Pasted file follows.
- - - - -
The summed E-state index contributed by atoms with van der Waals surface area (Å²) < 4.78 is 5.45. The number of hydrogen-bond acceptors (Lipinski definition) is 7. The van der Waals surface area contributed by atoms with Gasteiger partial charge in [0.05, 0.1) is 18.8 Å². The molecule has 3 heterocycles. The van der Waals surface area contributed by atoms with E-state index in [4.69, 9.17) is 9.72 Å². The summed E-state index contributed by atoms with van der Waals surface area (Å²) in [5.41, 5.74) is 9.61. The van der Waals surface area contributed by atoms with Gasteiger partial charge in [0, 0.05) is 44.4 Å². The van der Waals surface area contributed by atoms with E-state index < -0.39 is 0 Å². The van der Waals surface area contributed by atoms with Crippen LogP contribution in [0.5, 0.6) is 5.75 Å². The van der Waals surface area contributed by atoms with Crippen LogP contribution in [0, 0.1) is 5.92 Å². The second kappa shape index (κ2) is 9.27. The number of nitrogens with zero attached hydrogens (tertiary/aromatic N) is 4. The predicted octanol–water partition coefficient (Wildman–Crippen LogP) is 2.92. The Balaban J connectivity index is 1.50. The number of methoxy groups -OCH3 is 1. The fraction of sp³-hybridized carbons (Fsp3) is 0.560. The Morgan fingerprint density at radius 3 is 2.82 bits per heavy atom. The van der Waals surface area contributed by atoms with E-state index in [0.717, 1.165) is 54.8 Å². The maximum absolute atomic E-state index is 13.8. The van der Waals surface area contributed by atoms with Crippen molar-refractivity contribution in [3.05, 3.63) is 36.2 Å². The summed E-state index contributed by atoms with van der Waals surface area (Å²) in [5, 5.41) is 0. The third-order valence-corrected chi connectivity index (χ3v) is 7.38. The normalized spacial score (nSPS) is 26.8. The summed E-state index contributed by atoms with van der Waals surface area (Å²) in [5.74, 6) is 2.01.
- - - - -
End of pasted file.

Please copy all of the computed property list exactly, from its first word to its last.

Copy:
The summed E-state index contributed by atoms with van der Waals surface area (Å²) < 4.78 is 5.45. The number of hydrogen-bond acceptors (Lipinski definition) is 7. The van der Waals surface area contributed by atoms with Gasteiger partial charge in [0.05, 0.1) is 18.8 Å². The molecule has 3 heterocycles. The van der Waals surface area contributed by atoms with E-state index in [4.69, 9.17) is 9.72 Å². The summed E-state index contributed by atoms with van der Waals surface area (Å²) in [5.41, 5.74) is 9.61. The van der Waals surface area contributed by atoms with Gasteiger partial charge in [0, 0.05) is 44.4 Å². The van der Waals surface area contributed by atoms with E-state index < -0.39 is 0 Å². The van der Waals surface area contributed by atoms with Crippen LogP contribution in [0.5, 0.6) is 5.75 Å². The van der Waals surface area contributed by atoms with Crippen LogP contribution in [0, 0.1) is 5.92 Å². The second kappa shape index (κ2) is 9.27. The number of nitrogens with zero attached hydrogens (tertiary/aromatic N) is 4. The predicted octanol–water partition coefficient (Wildman–Crippen LogP) is 2.92. The Balaban J connectivity index is 1.50. The number of methoxy groups -OCH3 is 1. The fraction of sp³-hybridized carbons (Fsp3) is 0.560. The Morgan fingerprint density at radius 3 is 2.82 bits per heavy atom. The van der Waals surface area contributed by atoms with E-state index in [0.717, 1.165) is 54.8 Å². The maximum absolute atomic E-state index is 13.8. The van der Waals surface area contributed by atoms with Crippen molar-refractivity contribution in [3.05, 3.63) is 36.2 Å². The summed E-state index contributed by atoms with van der Waals surface area (Å²) in [5, 5.41) is 0. The third-order valence-corrected chi connectivity index (χ3v) is 7.38. The normalized spacial score (nSPS) is 26.8. The summed E-state index contributed by atoms with van der Waals surface area (Å²) in [5.74, 6) is 2.01.